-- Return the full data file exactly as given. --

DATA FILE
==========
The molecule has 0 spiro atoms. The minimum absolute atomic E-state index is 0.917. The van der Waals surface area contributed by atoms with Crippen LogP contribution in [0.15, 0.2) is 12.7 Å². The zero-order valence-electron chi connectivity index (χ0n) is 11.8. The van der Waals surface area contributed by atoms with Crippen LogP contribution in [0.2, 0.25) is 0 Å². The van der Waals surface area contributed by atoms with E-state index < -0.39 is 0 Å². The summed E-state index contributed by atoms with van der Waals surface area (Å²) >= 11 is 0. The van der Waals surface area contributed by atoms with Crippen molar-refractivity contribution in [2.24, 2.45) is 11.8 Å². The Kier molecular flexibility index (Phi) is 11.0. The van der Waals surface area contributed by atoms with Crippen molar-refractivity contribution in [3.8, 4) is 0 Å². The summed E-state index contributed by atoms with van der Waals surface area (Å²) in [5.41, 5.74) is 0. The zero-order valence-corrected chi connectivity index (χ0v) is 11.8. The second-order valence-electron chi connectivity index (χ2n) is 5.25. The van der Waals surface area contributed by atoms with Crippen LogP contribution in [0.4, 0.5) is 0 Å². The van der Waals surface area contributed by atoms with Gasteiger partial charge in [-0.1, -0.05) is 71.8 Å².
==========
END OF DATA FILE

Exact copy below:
The molecule has 0 spiro atoms. The minimum absolute atomic E-state index is 0.917. The van der Waals surface area contributed by atoms with Crippen LogP contribution in [0.15, 0.2) is 12.7 Å². The zero-order valence-electron chi connectivity index (χ0n) is 11.8. The van der Waals surface area contributed by atoms with Crippen LogP contribution in [0.2, 0.25) is 0 Å². The van der Waals surface area contributed by atoms with E-state index < -0.39 is 0 Å². The summed E-state index contributed by atoms with van der Waals surface area (Å²) >= 11 is 0. The van der Waals surface area contributed by atoms with Crippen molar-refractivity contribution in [2.24, 2.45) is 11.8 Å². The Kier molecular flexibility index (Phi) is 11.0. The van der Waals surface area contributed by atoms with Crippen molar-refractivity contribution in [3.8, 4) is 0 Å². The summed E-state index contributed by atoms with van der Waals surface area (Å²) in [5.41, 5.74) is 0. The zero-order valence-corrected chi connectivity index (χ0v) is 11.8. The second-order valence-electron chi connectivity index (χ2n) is 5.25. The van der Waals surface area contributed by atoms with Crippen LogP contribution in [0.4, 0.5) is 0 Å². The van der Waals surface area contributed by atoms with Gasteiger partial charge in [-0.1, -0.05) is 71.8 Å².